October 23, 2014

Horse 1782 - Senator David Leyonhjelm and Spending "Other People's Money"

On Pleasant Crescent there are several blocks of flats. At number 32 Pleasant Crescent is the block called Agincourt. Across the street at number 33 is Beauchamp. Further down the street at number 39 is Cruikshank. Even further down the street at number 46 is Descartes.
All of these block of flats have sinking funds in which the strata holders pay into for the maintenance of their buildings. One day, the strata managers of Agincourt decided that they wanted to reduce costs and so they through a meeting of the Owners' Committee decided to lower their fees. It sounded great for the people who started in the system but for newcomers who joined later, suddenly they found that they had to meet more and more costs for themselves; instead of the building's sinking fund looking after them properly.

As you walk down Pleasant Crescent you stop and think "Sweet Johnny Major!". Before you know it, you've wandered straight into an analogy and into the suburb of Hypothetical (postcode XY22). You should have really realised that after the buildings were named A, B, C and D, shouldn't you?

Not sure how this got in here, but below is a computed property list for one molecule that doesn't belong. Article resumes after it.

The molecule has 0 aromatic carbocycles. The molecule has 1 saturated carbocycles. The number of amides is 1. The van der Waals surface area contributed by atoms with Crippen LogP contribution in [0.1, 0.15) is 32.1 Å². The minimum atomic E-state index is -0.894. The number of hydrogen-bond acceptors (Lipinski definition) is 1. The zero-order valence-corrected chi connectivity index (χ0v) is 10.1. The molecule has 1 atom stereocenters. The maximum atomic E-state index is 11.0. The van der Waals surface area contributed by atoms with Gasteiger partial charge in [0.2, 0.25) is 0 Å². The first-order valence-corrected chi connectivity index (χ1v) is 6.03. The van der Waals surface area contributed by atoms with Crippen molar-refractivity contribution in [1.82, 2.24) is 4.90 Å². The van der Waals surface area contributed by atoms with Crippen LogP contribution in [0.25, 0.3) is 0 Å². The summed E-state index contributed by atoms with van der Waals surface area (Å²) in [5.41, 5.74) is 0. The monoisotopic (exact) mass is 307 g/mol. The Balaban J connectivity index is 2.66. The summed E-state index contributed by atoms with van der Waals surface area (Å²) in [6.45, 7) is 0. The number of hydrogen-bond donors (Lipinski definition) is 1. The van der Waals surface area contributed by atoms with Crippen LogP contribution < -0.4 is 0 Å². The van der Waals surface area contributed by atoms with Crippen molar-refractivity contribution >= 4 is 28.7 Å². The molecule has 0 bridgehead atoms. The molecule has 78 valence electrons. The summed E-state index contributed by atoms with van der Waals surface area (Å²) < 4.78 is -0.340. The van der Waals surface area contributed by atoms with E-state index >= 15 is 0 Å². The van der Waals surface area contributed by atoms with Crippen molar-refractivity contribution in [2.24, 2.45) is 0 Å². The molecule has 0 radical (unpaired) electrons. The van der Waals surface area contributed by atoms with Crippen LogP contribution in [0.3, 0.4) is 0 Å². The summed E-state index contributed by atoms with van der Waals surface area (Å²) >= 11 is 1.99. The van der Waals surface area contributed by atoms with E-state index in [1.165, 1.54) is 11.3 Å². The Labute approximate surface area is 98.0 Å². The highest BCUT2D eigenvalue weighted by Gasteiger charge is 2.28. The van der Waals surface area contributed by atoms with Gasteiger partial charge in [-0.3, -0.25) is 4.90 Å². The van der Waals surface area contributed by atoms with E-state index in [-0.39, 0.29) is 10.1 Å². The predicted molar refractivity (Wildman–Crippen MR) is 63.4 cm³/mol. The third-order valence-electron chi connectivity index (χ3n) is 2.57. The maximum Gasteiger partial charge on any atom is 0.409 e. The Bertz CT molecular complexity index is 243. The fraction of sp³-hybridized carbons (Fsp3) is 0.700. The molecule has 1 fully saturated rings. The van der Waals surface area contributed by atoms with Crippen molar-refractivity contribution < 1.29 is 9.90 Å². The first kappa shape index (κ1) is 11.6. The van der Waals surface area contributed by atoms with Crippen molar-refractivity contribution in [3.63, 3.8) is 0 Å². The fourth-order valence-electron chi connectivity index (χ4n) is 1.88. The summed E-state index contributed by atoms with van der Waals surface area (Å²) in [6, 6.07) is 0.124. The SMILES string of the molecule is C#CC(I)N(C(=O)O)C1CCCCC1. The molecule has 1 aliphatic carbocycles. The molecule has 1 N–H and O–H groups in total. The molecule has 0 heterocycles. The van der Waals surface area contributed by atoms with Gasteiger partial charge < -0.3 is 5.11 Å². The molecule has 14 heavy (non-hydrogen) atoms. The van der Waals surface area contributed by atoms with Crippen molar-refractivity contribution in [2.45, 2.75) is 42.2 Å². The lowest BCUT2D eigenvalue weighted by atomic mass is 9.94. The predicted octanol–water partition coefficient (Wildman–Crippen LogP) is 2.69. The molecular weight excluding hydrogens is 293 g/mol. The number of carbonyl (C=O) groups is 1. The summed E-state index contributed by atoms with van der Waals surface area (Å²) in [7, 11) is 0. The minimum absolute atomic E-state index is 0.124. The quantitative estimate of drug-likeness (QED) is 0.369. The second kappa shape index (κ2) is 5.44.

Which block of flats you prefer to live in, on Pleasant Crescent? All things being equal other than the amount of strata levies that you have to pay for the upkeep of the building. Initially I suspect that you don't want to live in Agincourt. Paying less fees might work for a while but what happens if things really start to breakdown and get old?
What happens for instance if the guttering starts to rust and the tiles need replacing? What about when the lights in the hallways start to go? If there is a break-in down at Cruikshank, would you like for there to be a security guard so that your place doesn't get robbed next? Remember, down at number 46, the people who live in Descartes have started to employ security guards and installed very high steel fences with razor wire. Those residents have also started telling everyone in the street (and very very loudly) that the street just isn't safe any more.